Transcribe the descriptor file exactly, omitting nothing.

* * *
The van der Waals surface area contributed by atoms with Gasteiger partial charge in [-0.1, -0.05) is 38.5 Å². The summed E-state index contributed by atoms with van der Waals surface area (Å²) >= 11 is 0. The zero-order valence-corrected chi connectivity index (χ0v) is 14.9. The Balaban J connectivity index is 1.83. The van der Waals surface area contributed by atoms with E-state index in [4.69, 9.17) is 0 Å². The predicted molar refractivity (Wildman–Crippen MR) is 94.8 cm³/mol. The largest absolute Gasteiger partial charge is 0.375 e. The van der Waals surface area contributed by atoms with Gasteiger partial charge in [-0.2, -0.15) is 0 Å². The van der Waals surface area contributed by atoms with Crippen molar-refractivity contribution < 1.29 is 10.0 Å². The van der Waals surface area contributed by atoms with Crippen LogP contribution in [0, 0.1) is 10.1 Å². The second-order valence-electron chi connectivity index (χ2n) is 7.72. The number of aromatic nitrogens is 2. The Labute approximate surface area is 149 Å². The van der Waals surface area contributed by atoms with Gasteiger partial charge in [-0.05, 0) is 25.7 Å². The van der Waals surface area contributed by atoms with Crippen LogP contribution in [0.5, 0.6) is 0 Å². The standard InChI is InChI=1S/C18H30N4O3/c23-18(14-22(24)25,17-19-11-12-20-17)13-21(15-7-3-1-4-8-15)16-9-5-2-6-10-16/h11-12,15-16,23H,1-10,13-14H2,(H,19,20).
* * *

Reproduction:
The van der Waals surface area contributed by atoms with Gasteiger partial charge in [-0.1, -0.05) is 38.5 Å². The summed E-state index contributed by atoms with van der Waals surface area (Å²) >= 11 is 0. The zero-order valence-corrected chi connectivity index (χ0v) is 14.9. The Balaban J connectivity index is 1.83. The van der Waals surface area contributed by atoms with E-state index in [4.69, 9.17) is 0 Å². The predicted molar refractivity (Wildman–Crippen MR) is 94.8 cm³/mol. The largest absolute Gasteiger partial charge is 0.375 e. The van der Waals surface area contributed by atoms with Gasteiger partial charge in [-0.2, -0.15) is 0 Å². The van der Waals surface area contributed by atoms with Crippen molar-refractivity contribution < 1.29 is 10.0 Å². The van der Waals surface area contributed by atoms with Crippen LogP contribution in [0, 0.1) is 10.1 Å². The second-order valence-electron chi connectivity index (χ2n) is 7.72. The number of aromatic nitrogens is 2. The Labute approximate surface area is 149 Å². The van der Waals surface area contributed by atoms with Gasteiger partial charge in [-0.05, 0) is 25.7 Å². The van der Waals surface area contributed by atoms with Crippen LogP contribution in [0.5, 0.6) is 0 Å². The standard InChI is InChI=1S/C18H30N4O3/c23-18(14-22(24)25,17-19-11-12-20-17)13-21(15-7-3-1-4-8-15)16-9-5-2-6-10-16/h11-12,15-16,23H,1-10,13-14H2,(H,19,20).